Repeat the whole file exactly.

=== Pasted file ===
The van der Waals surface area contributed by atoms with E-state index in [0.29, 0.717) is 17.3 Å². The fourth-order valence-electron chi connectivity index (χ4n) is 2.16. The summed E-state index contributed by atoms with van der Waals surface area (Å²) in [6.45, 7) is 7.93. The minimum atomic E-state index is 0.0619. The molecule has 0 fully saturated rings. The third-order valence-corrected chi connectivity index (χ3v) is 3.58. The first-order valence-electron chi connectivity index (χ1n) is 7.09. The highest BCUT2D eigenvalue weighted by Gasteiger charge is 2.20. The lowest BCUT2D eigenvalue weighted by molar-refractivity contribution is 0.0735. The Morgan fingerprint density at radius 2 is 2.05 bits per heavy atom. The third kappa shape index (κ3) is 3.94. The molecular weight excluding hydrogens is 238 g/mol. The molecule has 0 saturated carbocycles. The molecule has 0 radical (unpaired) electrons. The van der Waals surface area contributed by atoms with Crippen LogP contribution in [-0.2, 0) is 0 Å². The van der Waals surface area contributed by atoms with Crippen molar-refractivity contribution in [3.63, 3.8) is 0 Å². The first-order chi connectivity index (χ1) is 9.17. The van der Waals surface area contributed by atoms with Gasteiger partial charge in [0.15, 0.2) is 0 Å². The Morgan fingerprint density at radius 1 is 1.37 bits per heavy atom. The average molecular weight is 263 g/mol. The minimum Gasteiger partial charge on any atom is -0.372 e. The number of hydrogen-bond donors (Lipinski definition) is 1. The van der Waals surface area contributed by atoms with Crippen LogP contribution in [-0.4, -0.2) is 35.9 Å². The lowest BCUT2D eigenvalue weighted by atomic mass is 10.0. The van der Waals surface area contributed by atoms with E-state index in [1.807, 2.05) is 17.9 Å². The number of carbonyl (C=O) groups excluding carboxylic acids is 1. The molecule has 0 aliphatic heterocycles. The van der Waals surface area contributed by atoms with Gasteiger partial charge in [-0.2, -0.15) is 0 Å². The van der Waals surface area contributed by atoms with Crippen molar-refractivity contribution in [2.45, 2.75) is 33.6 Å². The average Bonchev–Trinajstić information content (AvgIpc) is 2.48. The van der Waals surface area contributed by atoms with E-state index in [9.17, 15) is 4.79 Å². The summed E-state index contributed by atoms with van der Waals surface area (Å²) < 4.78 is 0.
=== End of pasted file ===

The van der Waals surface area contributed by atoms with E-state index in [0.29, 0.717) is 17.3 Å². The fourth-order valence-electron chi connectivity index (χ4n) is 2.16. The summed E-state index contributed by atoms with van der Waals surface area (Å²) in [6.45, 7) is 7.93. The minimum atomic E-state index is 0.0619. The molecule has 0 fully saturated rings. The third-order valence-corrected chi connectivity index (χ3v) is 3.58. The first-order valence-electron chi connectivity index (χ1n) is 7.09. The highest BCUT2D eigenvalue weighted by Gasteiger charge is 2.20. The lowest BCUT2D eigenvalue weighted by molar-refractivity contribution is 0.0735. The Morgan fingerprint density at radius 2 is 2.05 bits per heavy atom. The third kappa shape index (κ3) is 3.94. The molecular weight excluding hydrogens is 238 g/mol. The molecule has 0 saturated carbocycles. The molecule has 0 radical (unpaired) electrons. The van der Waals surface area contributed by atoms with Crippen LogP contribution in [-0.2, 0) is 0 Å². The van der Waals surface area contributed by atoms with Crippen molar-refractivity contribution in [3.63, 3.8) is 0 Å². The first-order chi connectivity index (χ1) is 9.17. The van der Waals surface area contributed by atoms with Gasteiger partial charge in [0.15, 0.2) is 0 Å². The Morgan fingerprint density at radius 1 is 1.37 bits per heavy atom. The average molecular weight is 263 g/mol. The minimum Gasteiger partial charge on any atom is -0.372 e. The number of hydrogen-bond donors (Lipinski definition) is 1. The van der Waals surface area contributed by atoms with Crippen LogP contribution in [-0.4, -0.2) is 35.9 Å². The lowest BCUT2D eigenvalue weighted by atomic mass is 10.0. The van der Waals surface area contributed by atoms with E-state index in [1.807, 2.05) is 17.9 Å². The number of carbonyl (C=O) groups excluding carboxylic acids is 1. The molecule has 0 aliphatic heterocycles. The van der Waals surface area contributed by atoms with Gasteiger partial charge in [-0.2, -0.15) is 0 Å². The van der Waals surface area contributed by atoms with Crippen molar-refractivity contribution in [2.45, 2.75) is 33.6 Å². The average Bonchev–Trinajstić information content (AvgIpc) is 2.48. The van der Waals surface area contributed by atoms with E-state index in [9.17, 15) is 4.79 Å². The summed E-state index contributed by atoms with van der Waals surface area (Å²) < 4.78 is 0.